A day out at the races is an enjoyable way to spend the day, but fraught with worry about what and what not to wear to the races. Never fear! Below you will find a guide to the different dress codes and styles for the main races along with some tips on how to choose your dresses for the races.
In general, think of what you might wear as a guest to a summer wedding. Hot trends for 2011 include 50s references, floral prints, full skirts and brighter hues – ideal to find that perfect, stand out from the crowd dress for you.
And there is the hat and fascinator dilemma: to wear or not to wear? Whilst these are not obligatory at most races, they are often as much of a focus as the dress itself. At Royal Ascot Ladies Day, these are often outrageous. Remember to find out when Ladies Day at the races are so you can plan for it.
- Dress in a style that suits you, not necessarily one that is the latest trend. Don’t be a fashion victim and dress for your shape instead. Go for well-cut classy dresses that fall to the knee or just below along with contemporary takes on the classic suit. If you would wear it to a nightclub, chances are it’s not suitable for the race course.
- Dress for the weather – you just won’t enjoy yourself if you are shivering in the enclosures. Look for a matching cardigan, jacket or bolero that will complement your dress, and keep you warm.
- Wear a hat or fascinator that matches your outfit. They should balance your outfit, and make sure that it enhances, not detracts, from your dress. Select your dress first then find some headwear. When picking hats, the bigger the better. No bare heads, ever.
- Match your dress with your shoes, bag and headpiece to look flawless.
- Be sensible with your shoe choice – as you will be outside all day, make sure your shoes are already broken in, or even bring a second pair if your bag is big enough! Remember, stilettos don’t do so well on grassy areas.
Dress code for the races
Each race has their own style: Royal Ascot is more showy, with the Ladies Day looking like something straight off a London fashion week catwalk, but on the other days high-street designs are more common place. Goodwood, by contrast, is more of a ‘gentleman on an English summer’s day’ – all linen suits and pretty-pretty.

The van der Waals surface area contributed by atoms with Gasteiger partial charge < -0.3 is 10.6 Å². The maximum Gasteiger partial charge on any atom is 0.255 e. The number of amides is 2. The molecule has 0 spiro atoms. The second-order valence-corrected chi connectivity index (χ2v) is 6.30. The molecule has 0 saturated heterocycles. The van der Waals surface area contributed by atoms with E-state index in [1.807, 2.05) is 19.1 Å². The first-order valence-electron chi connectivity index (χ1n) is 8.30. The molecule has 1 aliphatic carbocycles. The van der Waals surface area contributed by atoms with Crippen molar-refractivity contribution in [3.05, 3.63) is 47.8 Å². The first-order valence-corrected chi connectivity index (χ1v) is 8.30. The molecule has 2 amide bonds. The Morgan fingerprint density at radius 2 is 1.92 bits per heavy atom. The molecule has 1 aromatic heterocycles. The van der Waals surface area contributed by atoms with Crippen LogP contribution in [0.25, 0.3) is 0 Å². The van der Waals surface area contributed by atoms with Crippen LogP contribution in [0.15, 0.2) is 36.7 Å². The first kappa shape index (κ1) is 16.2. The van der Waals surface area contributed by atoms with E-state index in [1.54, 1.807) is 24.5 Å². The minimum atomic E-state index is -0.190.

Different enclosures also have different restrictions on dress code and race officials strictly enforce them. You will be denied entry even if you have a ticket if you don’t follow the dress code.
Below is a guide for the main races with what you are expected to wear. Every effort has been taken to ensure it is up to date.
What to wear to Royal Ascot
Royal Enclosure – For women, classy and respectable dresses are common. Only a formal day dress with a hat or substantial fascinator is acceptable for the strict rules. Off the shoulder, halter neck, spaghetti straps and dresses with a strap of less than one inch and miniskirts are considered unsuitable. Midriffs must be covered and trouser suits must be full length and of matching material and colour. Gentlemen are required to wear either a black or grey morning dress with either plain or stripped trousers, including a waistcoat, with a top hat.
Grandstand – Ladies with a Grandstand Admission ticket are required to dress in a manner appropriate to a smart occasion. Many choose to don hats or fascinators although this is not compulsory. Gentlemen in the Grandstand Admission area must wear a shirt and tie, preferably with a suit or jacket. Sportswear, jeans, shorts and trainers are strictly forbidden.
Silver Ring – Attendees are encouraged to wear smart clothing although no formal dress code applies in this enclosure.
What to wear to Derby Day at Epsom Downs
Queen’s Stand – Ladies do not have to wear a hat but the majority choose to. Gentlemen should wear a jacket, collared shirt and tie. Jeans, sportswear, shorts, denim or trainers are not acceptable.
Duchess’ Stand - Many people in the Grandstand like to dress up for the Derby Festival. Smart denim is acceptable. No trainers, sportswear, sleeveless vests or bare tops.
What to wear to Glorious Goodwood
Richmond Enclosure – Ladies are encouraged to wear hats in the Richmond Enclosure at Glorious Goodwood. Gentlemen are required to wear jackets and either ties, cravats or polo-necked sweaters. Men traditionally wear linen suits and the archetypal ‘Goodwood’ Panama hats. Jeans and shorts are not permitted in the Richmond Enclosure.
Other Enclosures - Dress is informal. Fancy dress is not allowed in any enclosure. Stiletto heels are generally not recommended as the terrain is uneven and it may be difficult to get around the decked areas.
What to wear to Party in the Paddock
Premier Enclosure – Smart denim acceptable but no sportswear or trainers.
Grandstand Enclosure - More relaxed, although many people like to dress up.
What to wear to the Yorkshire Ebor Festival
County Stand - Ladies are required to dress in a suitable manner, many ladies opt for a hat, although it is not compulsory. Gentlemen are required to wear a jacket, collared shirt and tie. Jeans and trainers are rarely seen although there is no formal restriction against wearing them. Smart dress is recommended.
Grandstand, Paddock and Course Enclosure – The dress code is more relaxed for these areas.
What to wear to St Legers Festival
Premier Enclosure and Mallard/Lincoln Restaurant -For ladies smart attire is required. For gentlemen, jacket and tie is required. Jeans, sportswear and trainers are forbidden.
County Enclosure/County Restaurant/Private Boxes – Gentlemen must wear a collared shirt, ladies to be smartly dressed. Strictly no jeans, sportswear or trainers.
Grandstand Enclosure – No dress code.
What to wear to Grand National Festival (Aintree)
No dress code applies.
What to wear to Cheltenham Festival
No dress code applies.
Now that you know what to wear to the races – go ahead and search for your race day dress.